Editor's Note: Late last December NVIDIA gave us the opportunity to hand out 5 of the NVIDIA G-Sync upgrade kits for the ASUS VG248QE display to PC Perspective readers.  Part of the deal though was that those winners agree to give us feedback on the upgrade experience and the real-world experience of using NVIDIA G-Sync on their gaming rig.  Below is the (slightly edited) results sent in by one Levi Kendall.  We'll likely post other users' results as well when the start to filter in.  

So, if you are curious what it will be like to upgrade and use your own G-Sync monitor, I think the experiences described by Levi below are going to be very interesting.

Also, don't forget to read over my overview of NVIDIA's G-Sync technology and my initial impressions in this article as well!

 

Installation thoughts:

This was a fairly serious product mod, actually more than I thought it was going to be.  Overall, the installation took more than an hour, so not exactly trivial for me.  I suppose it's possible to get it done in 30 minutes if you were really focused and knew what you were doing. I put the LVDS connector on wrong the first time (connectors had to be rotated 180 degrees) so I had to retrace my steps for a bit to get it fixed after I realized it was put on incorrectly and the metal plate was on the wrong side.  The manual does actually point this out in a couple steps but it was a little confusing to think of that rotation change.  Also, during installation I opted to remove the somewhat useless monitor speakers (that nobody probably uses anyway).  It's definitely something a PC hobbyist can do, but count on spending some time carefully removing a lot of small cables inside the monitor and doing it right.  Part of my slow approach was caution at damaging any components; I've never been inside an LCD display until now.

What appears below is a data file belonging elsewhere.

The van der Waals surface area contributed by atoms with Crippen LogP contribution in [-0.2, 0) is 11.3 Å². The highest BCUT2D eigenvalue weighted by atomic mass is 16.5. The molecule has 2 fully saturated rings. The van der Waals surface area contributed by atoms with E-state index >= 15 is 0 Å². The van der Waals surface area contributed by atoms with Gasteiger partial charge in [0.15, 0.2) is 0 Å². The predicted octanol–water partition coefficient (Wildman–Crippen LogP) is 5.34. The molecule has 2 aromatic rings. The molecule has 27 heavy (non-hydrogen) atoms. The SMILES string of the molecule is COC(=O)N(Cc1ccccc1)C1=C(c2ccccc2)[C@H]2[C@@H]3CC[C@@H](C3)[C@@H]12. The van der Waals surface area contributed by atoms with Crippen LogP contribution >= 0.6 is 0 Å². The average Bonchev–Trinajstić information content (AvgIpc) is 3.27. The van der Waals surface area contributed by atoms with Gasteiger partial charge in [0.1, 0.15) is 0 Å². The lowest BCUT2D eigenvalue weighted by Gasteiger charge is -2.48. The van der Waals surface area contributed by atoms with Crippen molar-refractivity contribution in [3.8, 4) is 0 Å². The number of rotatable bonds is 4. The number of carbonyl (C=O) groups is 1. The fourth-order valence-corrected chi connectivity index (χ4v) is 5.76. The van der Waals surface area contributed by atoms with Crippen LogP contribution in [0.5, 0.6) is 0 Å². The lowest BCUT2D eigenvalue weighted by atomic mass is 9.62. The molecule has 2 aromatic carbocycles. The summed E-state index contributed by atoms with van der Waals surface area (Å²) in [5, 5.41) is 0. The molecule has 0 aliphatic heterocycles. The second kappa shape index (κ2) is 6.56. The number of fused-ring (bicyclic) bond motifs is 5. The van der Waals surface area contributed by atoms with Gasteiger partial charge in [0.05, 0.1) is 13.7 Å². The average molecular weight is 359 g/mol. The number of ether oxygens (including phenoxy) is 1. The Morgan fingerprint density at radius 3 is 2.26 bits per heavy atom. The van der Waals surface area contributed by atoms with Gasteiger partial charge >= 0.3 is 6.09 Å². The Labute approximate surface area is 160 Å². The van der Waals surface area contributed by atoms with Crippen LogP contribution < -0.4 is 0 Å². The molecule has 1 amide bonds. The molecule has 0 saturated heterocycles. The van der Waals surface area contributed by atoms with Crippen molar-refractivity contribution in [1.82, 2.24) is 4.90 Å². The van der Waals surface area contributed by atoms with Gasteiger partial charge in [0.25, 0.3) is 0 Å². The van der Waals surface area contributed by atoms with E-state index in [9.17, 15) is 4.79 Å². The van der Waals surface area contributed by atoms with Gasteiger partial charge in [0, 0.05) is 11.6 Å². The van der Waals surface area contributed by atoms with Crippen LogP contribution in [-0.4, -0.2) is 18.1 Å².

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Installation Step 1

First impressions:

The OSD settings through the monitor buttons are greatly reduced (fortunately simplified) after the mod.  It's not really an issue since it looks amazing, but the display controls seem to be basically just a brightness option +/- now.  I'm happy with the gamma particularly in dark levels as I don't feel like I have to fool with it now and the ASUS OSD was a bit clunky to work with anyway.  The various display "modes" of the VG248QE weren't something I really used much before, just got it to the point it looked nice to me and left it alone.  The monitor also powers up nearly instantly as opposed to the delay of showing the animated ASUS logo which is nice.

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Installation Step 2

For more detailed display setting tweaks I downloaded a free utility called “softMCCS” and this has allowed me to access things like the detailed color settings and contrast.  This software seems a little buggy but overall it does work at least.  Unfortunately NVIDIA did not provide any official MCCS software utility in the package.

Game play testing: